For Manet, what is more convincing than this world of empty, abstract, and sterile conventions is his power as a seducer, a power which every woman, artist of genius or insignificant individual, must blindly accept. Furthermore, an object of sexual conquest is also an object in a literal sense. A woman’s metamorphosis from someone to anyone, from anyone to object, and, finally, from object to mere image, is brilliantly condensed by the author in a lapidary fragment: “The pupil had become mistress. And the love relationship was in constant flux. With time, Eva had become increasingly smitten by Édouard. With time, Édouard had become accustomed to looking at Eva as he had become accustomed to looking at Berthe Morisot, Victorine Meurend . . . or roses, violets and still lifes. As beautiful pictures to paint.” Jeanne Gonzalès, the narrator, Eva’s younger sister and alter ego—and a talented painter in her own right—keeps away from the professional and emotional rivalries surrounding Manet. In this novel, she represents an alternative to a narcissistic artist’s life. And it is in Jeanne’s poignant soliloquy that the reader finds the book’s fundamental theme: ars longa vita brevis. Devoted, unlike Eva, only to her art, not to an artist, Jeanne understands the paradoxical grandeur of art transcending an individual’s existence, and identifies the mystery behind this paradox:
The years were flying by, as they say, faster and faster. And we were all caught up in them. Sometimes I felt like I was living inside a windmill whose blades never moved at the same speed. One day turning slowly, another day spinning out of control.
For an artist, this meditation leads to only one conclusion: “One constant: solid and concrete: work.”
Cover, The Painter's Lover by Edoardo Manet
And last, but certainly not least: the translation of this novel into English by Annie Heminway and Ellen Sowchek is a lucid and suggestive text that remains faithful to the original. Among the numerous examples of the translators’ prowess I would like to focus on Jeanne’s meditation about time, where the mechanical image, in the original, of being trapped in the gears (engrenage) of the passing years is elliptically replaced by ”And we were all caught up them.” A beautiful and expressive ellipsis.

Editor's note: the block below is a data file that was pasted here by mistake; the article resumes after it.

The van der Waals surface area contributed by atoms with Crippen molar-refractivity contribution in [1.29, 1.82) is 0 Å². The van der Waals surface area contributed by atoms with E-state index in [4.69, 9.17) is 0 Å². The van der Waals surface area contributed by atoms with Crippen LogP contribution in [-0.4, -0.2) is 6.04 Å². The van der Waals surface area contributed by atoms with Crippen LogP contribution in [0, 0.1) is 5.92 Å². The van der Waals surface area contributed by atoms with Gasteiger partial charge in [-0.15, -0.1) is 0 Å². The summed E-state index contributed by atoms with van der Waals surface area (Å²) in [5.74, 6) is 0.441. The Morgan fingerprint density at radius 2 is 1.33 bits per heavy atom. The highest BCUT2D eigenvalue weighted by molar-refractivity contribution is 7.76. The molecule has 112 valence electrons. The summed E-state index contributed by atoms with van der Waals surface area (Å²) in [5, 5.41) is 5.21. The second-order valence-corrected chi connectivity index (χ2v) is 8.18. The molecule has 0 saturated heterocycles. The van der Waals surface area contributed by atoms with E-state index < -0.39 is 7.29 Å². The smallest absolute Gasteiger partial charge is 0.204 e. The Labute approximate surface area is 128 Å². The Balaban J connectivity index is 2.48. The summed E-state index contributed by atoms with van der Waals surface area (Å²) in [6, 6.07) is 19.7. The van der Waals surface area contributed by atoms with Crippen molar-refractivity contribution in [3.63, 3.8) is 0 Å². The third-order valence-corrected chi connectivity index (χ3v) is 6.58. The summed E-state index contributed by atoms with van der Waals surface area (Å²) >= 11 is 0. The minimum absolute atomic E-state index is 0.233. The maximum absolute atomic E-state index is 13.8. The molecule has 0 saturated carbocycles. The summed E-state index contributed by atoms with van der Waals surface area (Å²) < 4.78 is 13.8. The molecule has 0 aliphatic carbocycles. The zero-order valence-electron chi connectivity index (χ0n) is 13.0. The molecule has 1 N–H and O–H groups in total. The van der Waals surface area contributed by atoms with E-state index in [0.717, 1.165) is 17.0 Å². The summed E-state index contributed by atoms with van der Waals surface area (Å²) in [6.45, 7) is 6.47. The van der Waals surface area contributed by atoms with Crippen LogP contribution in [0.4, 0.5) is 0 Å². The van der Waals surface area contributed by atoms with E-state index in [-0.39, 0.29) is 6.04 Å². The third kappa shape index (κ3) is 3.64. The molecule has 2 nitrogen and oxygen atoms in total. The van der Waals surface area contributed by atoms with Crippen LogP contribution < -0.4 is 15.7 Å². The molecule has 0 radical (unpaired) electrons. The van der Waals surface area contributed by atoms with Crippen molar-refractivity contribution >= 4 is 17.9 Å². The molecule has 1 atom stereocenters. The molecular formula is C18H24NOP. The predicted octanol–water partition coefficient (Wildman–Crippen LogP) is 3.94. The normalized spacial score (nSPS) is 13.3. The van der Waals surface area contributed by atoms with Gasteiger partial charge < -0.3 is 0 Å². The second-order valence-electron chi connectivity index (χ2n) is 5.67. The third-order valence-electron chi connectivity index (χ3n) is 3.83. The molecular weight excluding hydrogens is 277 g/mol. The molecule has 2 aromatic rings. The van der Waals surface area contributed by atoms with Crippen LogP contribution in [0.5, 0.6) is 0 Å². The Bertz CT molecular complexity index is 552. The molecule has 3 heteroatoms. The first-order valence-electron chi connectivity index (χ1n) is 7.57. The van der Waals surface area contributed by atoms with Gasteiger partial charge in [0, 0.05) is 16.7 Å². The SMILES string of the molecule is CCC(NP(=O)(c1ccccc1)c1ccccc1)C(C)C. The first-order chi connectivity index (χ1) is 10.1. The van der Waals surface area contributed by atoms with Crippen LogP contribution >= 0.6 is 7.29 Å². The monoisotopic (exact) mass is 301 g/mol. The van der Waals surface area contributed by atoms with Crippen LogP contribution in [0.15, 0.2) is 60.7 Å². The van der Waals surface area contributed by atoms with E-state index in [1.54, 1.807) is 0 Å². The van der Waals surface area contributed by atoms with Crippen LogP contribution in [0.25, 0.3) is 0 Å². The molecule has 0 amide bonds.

This extraordinary novel is a must-read for anyone who loves painting, art in general, spiritual greatness, and, to quote Walter Benjamin, “Paris as the Capital of the Nineteenth Century.” Eduardo Manet, a renowned Cuban-born French writer, playwright, and the grandson of Eva Gonzalès and Édouard Manet, shows how a novelist’s artistry can bestow immortality on a historical figure. In addition to being a magnificent work of imagination, this novel is a stirring literary narrative inspired by historical truth, a testimony saving a great artist from oblivion.
© Copyright 2015, Zoran Minderovic
A writer, translator, researcher, and editor (member of PEN Canada and the Editors’ Association of Canada), Zoran Minderovic has translated Elaine Pagels, Cynthia Ozick, Claude Lévi-Strauss, Julia Kristeva, and Félix Ravaisson into Serbian. His writings include three books of experimental prose.